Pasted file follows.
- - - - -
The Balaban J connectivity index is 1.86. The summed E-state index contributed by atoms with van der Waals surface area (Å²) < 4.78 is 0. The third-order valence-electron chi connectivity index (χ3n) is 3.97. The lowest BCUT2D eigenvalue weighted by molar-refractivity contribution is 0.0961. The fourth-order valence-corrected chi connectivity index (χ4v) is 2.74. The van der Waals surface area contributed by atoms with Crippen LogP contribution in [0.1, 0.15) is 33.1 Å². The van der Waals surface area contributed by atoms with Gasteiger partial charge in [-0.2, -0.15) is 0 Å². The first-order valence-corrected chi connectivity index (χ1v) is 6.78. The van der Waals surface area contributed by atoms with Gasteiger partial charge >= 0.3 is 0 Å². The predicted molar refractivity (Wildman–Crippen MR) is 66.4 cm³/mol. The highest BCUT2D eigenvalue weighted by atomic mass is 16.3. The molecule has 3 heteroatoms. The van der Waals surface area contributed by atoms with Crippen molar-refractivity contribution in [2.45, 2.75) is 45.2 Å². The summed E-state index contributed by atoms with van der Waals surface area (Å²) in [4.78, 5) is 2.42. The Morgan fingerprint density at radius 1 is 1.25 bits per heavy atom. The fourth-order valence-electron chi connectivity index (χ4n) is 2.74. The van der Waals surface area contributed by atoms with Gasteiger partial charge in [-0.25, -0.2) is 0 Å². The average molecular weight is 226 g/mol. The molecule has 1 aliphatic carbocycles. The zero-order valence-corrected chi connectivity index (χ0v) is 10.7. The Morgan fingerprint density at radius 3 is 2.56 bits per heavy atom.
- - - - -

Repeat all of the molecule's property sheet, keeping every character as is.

The Balaban J connectivity index is 1.86. The summed E-state index contributed by atoms with van der Waals surface area (Å²) < 4.78 is 0. The third-order valence-electron chi connectivity index (χ3n) is 3.97. The lowest BCUT2D eigenvalue weighted by molar-refractivity contribution is 0.0961. The fourth-order valence-corrected chi connectivity index (χ4v) is 2.74. The van der Waals surface area contributed by atoms with Crippen LogP contribution in [0.1, 0.15) is 33.1 Å². The van der Waals surface area contributed by atoms with Gasteiger partial charge in [-0.2, -0.15) is 0 Å². The first-order valence-corrected chi connectivity index (χ1v) is 6.78. The van der Waals surface area contributed by atoms with Gasteiger partial charge >= 0.3 is 0 Å². The predicted molar refractivity (Wildman–Crippen MR) is 66.4 cm³/mol. The highest BCUT2D eigenvalue weighted by atomic mass is 16.3. The molecule has 3 heteroatoms. The van der Waals surface area contributed by atoms with Crippen molar-refractivity contribution in [2.45, 2.75) is 45.2 Å². The summed E-state index contributed by atoms with van der Waals surface area (Å²) in [4.78, 5) is 2.42. The Morgan fingerprint density at radius 1 is 1.25 bits per heavy atom. The fourth-order valence-electron chi connectivity index (χ4n) is 2.74. The van der Waals surface area contributed by atoms with Gasteiger partial charge in [-0.25, -0.2) is 0 Å². The average molecular weight is 226 g/mol. The molecule has 1 aliphatic carbocycles. The zero-order valence-corrected chi connectivity index (χ0v) is 10.7. The Morgan fingerprint density at radius 3 is 2.56 bits per heavy atom.